An Indian court has ordered the release of a woman who has been on hunger strike for 14 years in protest at special powers used against rebels.
It is not the first time 42-year-old Irom Sharmila will be free to go home and her force-feeding suspended.
The authorities have force-fed her in Manipur using a law against suicide.
But India's recent decriminalisation of suicide could mean that the authorities will find it harder to detain her again.
However, her supporters warn that the relevant clause has not yet been removed from the criminal code.
Not since November 2000 has Irom Sharmila eaten a meal voluntarily.
She started her hunger strike to protest against sweeping powers for the army in her remote north-eastern home state.
The Armed Forces Special Powers Act allows the army to search and enter properties, make arrests and shoot on sight.
'Cycle of arrest'
Sharmila, also known as the Iron Lady of Manipur, was briefly freed last year after a court set aside the charges against her.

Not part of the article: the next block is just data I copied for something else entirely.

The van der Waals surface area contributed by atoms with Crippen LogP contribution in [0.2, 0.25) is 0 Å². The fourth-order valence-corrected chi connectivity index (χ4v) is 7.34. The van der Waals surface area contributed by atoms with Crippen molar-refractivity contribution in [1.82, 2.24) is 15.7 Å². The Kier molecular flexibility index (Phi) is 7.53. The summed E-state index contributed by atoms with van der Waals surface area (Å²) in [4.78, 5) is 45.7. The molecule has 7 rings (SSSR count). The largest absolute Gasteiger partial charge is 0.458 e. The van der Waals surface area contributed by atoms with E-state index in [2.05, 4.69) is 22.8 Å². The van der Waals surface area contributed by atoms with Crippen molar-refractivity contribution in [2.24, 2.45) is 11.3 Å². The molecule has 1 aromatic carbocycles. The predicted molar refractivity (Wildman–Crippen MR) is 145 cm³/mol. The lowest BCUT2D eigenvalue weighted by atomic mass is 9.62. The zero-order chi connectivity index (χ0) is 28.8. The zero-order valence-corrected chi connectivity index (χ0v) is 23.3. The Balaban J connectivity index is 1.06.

But when she vowed to continue her fast, she was given a fresh charge and taken into custody again.
In December the home ministry announced its intention to decriminalise attempted suicide.
"The judgement must end the farcical cycle of arrest and re-arrest that this brave activist has faced for so long", said Amnesty International's India Programme Director Shemeer Babu.
He urged the authorities to engage with the issues Sharmila was raising with her prolonged campaign.